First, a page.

Friday, May 15, 2015

Fairways, A Work In Progress

Since 2009, I've been making efforts to reduce Bermuda contamination in our fairways. Some have questioned this practice and wonder why we should we do anything to them, they look great. If I was wanting to make life pretty simple for myself, I would just have the guys mow grass day in and day out. Play golf with members and couple times a week or maybe take a loop around other clubs in the area. Heck, why do anything except keep it green and keep it mowed. Sorry to say I'd quit if I was not allowed to attempt to make improvements to the property in the many ways we have over the last 7 years. I find improvement stimulating and at the same time challenging. I realize killing turf and not being able to repair it all at once is difficult for some. I don't necessarily like to see bare spots but as I've mentioned before, short term pain for some long term gain.

In the 1990's, the club made a decision to install zoysia at about  $ 250,000.  Bermuda contamination is probably at 25-30% and continues to increase. There are a number of reasons why we should make every effort to encourage zoysia.

  • Zoysia is a superior playing surface and stays in better condition during dormancy which lengthens the golf season.
  • Zoysia is more cold tolerant and not subject to winter kill like Bermuda which usually occurs every 5-10 years in St. Louis. 1991, 1995, 1999, 2005, 2013. How do you remember those dates? As a superintendent you remember the bad years.
  • Zoysia allows the ball to sit up better than Bermuda.
  • There are relatively lower cost combination of chemicals which does show positive results in Bermuda removal.. 

Specifically four fairways were chosen to begin our work because of their lack of Bermuda, Four, seven, off the tee on 8 and 13 were worked on over a couple of years in the beginning with good progress. We did take off in 2011 and 2012 because of green issues and severe heat/drought respectively in those two years. The Bermuda made gains back after no activity. In 2013 I did a few more spots and last fall I decided it was time to be pretty aggressive. We would never make any large scale gains if I did not get more aggressive. Along with about 10 acres spot sprayed last fall, I believe there were some Bermuda damaged from the cold we experienced in February which was actually colder than last February. The combination of our two sprays last fall  brought on some pretty significant loss. The staff has laid about 600 yards(5,400 sq/ft) of sod in the previous 3 weeks which is about the total area of 4 green. With the rain last weekend and our inability to mow any grass at all on Monday, I made a decision to do no sodding this week. We were behind in our mowing and trimming the course and our staff worked diligently over the last 4 days to get the course cleaned up. In my inspection around the course today I only saw a couple of holes that trees were not trimmed around. We have sodded areas on #5, 7, 12 and 15 as well as  the stump holes that were created in late April.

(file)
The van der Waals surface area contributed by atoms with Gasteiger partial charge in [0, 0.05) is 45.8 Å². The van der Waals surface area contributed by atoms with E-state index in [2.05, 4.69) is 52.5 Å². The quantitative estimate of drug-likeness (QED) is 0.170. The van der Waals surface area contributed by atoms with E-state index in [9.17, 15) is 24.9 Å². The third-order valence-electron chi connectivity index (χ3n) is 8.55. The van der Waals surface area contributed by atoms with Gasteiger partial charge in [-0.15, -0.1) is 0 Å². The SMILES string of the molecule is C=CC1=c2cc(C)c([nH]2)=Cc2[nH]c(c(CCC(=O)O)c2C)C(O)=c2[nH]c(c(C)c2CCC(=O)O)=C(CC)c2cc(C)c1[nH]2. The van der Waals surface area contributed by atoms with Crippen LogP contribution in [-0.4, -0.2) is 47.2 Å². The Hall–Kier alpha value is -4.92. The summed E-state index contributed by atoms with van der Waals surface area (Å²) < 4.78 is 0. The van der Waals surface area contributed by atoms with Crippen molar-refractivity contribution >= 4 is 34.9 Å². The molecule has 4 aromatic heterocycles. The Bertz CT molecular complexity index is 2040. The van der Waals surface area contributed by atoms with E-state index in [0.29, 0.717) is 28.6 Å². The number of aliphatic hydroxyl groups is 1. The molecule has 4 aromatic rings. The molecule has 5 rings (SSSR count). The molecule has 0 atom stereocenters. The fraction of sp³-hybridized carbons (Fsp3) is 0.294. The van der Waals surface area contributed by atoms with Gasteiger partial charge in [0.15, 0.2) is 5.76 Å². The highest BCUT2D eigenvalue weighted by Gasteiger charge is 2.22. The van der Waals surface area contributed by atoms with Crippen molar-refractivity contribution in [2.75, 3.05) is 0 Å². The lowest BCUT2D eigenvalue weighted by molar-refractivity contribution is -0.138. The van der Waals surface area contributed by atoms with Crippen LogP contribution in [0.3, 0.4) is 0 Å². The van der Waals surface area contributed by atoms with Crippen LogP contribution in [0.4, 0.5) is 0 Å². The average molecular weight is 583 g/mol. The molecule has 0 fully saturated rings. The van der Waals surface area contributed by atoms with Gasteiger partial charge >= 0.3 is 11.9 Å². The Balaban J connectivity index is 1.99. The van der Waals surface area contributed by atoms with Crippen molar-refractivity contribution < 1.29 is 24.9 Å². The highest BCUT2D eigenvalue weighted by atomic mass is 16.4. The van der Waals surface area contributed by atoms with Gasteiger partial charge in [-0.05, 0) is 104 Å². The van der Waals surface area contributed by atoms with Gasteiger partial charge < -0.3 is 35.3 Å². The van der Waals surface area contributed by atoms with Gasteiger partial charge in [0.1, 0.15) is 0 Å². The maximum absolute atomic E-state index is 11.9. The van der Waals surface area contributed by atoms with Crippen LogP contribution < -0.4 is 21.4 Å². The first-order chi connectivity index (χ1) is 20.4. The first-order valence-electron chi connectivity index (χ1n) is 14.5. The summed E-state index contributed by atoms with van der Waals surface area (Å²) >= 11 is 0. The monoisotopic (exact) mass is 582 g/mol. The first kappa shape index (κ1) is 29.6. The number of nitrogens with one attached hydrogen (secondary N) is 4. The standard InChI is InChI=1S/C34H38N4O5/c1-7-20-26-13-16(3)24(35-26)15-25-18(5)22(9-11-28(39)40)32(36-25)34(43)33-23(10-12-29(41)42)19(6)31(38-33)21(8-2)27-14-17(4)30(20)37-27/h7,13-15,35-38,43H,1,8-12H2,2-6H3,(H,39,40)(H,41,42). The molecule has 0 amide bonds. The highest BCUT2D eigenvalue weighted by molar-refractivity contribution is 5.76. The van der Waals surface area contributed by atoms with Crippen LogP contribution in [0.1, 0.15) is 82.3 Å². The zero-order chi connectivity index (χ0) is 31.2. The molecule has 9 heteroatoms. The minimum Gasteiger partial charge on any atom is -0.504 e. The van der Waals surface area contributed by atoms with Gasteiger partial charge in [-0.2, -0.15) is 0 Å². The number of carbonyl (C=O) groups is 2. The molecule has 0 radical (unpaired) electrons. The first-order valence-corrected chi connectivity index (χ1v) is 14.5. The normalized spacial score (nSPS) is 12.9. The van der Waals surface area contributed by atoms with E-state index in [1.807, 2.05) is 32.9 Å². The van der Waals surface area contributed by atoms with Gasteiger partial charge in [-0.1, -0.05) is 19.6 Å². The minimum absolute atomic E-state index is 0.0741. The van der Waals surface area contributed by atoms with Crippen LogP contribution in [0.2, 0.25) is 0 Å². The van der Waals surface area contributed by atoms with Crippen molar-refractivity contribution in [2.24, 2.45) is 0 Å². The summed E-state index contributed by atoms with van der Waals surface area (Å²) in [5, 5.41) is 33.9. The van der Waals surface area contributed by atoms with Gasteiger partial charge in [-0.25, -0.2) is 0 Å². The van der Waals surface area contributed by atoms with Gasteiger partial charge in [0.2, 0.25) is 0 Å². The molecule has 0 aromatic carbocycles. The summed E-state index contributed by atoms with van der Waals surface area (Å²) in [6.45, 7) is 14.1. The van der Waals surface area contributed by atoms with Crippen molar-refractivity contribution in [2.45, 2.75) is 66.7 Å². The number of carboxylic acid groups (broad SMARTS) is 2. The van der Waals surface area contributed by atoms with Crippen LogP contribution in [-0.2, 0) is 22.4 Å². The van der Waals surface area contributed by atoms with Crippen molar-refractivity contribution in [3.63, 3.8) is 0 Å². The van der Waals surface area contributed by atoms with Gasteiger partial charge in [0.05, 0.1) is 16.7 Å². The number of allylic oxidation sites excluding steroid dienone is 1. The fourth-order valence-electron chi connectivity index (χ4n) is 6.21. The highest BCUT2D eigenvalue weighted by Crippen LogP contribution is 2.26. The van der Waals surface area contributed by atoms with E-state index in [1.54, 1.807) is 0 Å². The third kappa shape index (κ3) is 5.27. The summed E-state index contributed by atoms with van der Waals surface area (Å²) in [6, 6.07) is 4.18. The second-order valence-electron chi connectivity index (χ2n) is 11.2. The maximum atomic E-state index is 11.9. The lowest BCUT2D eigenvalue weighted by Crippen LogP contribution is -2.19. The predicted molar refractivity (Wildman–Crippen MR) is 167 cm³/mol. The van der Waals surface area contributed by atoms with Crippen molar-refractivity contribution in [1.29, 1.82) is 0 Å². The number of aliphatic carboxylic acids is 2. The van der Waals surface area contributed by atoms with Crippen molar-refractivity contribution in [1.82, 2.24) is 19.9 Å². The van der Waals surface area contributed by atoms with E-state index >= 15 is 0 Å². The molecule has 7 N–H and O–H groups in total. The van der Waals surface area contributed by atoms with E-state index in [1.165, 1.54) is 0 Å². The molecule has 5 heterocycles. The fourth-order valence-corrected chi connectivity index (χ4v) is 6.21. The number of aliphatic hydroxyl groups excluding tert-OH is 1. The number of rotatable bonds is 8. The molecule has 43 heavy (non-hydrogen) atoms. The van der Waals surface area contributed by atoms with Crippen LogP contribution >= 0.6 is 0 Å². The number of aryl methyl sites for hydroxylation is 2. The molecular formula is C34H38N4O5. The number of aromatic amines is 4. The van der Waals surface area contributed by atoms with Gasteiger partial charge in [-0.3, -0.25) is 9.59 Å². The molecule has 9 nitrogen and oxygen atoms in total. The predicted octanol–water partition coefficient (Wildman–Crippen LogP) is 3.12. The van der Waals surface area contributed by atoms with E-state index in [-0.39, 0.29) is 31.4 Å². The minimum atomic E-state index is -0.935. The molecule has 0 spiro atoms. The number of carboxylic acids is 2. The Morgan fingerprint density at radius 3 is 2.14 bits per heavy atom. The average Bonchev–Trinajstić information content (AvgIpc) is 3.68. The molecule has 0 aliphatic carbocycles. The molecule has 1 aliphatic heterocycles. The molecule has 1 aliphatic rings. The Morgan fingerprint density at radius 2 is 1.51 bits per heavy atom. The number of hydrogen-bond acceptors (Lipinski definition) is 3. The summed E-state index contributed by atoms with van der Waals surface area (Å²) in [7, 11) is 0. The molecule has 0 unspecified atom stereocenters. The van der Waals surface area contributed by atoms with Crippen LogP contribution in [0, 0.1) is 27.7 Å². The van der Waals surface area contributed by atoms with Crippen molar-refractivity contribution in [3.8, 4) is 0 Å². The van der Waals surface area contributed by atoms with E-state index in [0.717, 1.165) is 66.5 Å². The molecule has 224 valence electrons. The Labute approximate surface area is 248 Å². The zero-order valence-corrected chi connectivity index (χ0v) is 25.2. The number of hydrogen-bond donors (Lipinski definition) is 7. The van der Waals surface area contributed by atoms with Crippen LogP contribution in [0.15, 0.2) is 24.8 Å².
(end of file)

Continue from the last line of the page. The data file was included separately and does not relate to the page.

If the weather cooperates next week, I would expect to do another 2-3 pallets next week and each week until the areas have grown back in or we have replaced them.  We've been putting in about 40 man hours a week toward sod removal and replacement. I've been personally involved in marking areas. I know some of the areas are rather patchy that we are doing but the perimeter of many of the areas will fill back in. With the amount of Bermuda that we have if we did not allow them to fill back in we would have dirt for a long while until they grew back in or we had time to repair.

I do plan on hitting some areas with large patches of zoysia next week to knock back the Bermuda that is coming up through these spots. If I do not reduce this competition, all will be lost. Over the last 10-14 days there has been great improvement in some areas but I know there are still areas with no turf. Warm and humid nights that we experienced last weekend as well as this weekend will continue to improve these areas. We have not fertilized as of yet and will not do so until the patch disease has calmed itself down in the fairways. Once that takes place which is usually sometime after Memorial Day, we will give the warm season turf a shot of fertilizer. The combination of that and warmer soil temperatures will move the turf further along. As I told everyone in our committee meeting Wednesday night, I expect 99.9% of the fairways to be in perfect condition by Invitational Time the last week of June or sooner. Sorry to say because of shade and drainage issues, I would always expect to have some slight wear issues in heavily shaded tree corridors.

We intend to do some light aeration and slicing in June which should help to improve conditions and reduce stress.We will also perform some deep-tine aeration as well. This will be done in early to mid-June so as not to interfere with The Invitational. Feel free to stop me and talk about these efforts/ I painted most of the areas last week for the 2-man qualifier and ran out of time and used nearly 12 cans of paint. I don't like using 12 cans of paint, especially in marking fairways but we will see great progress in the next couple of weeks.

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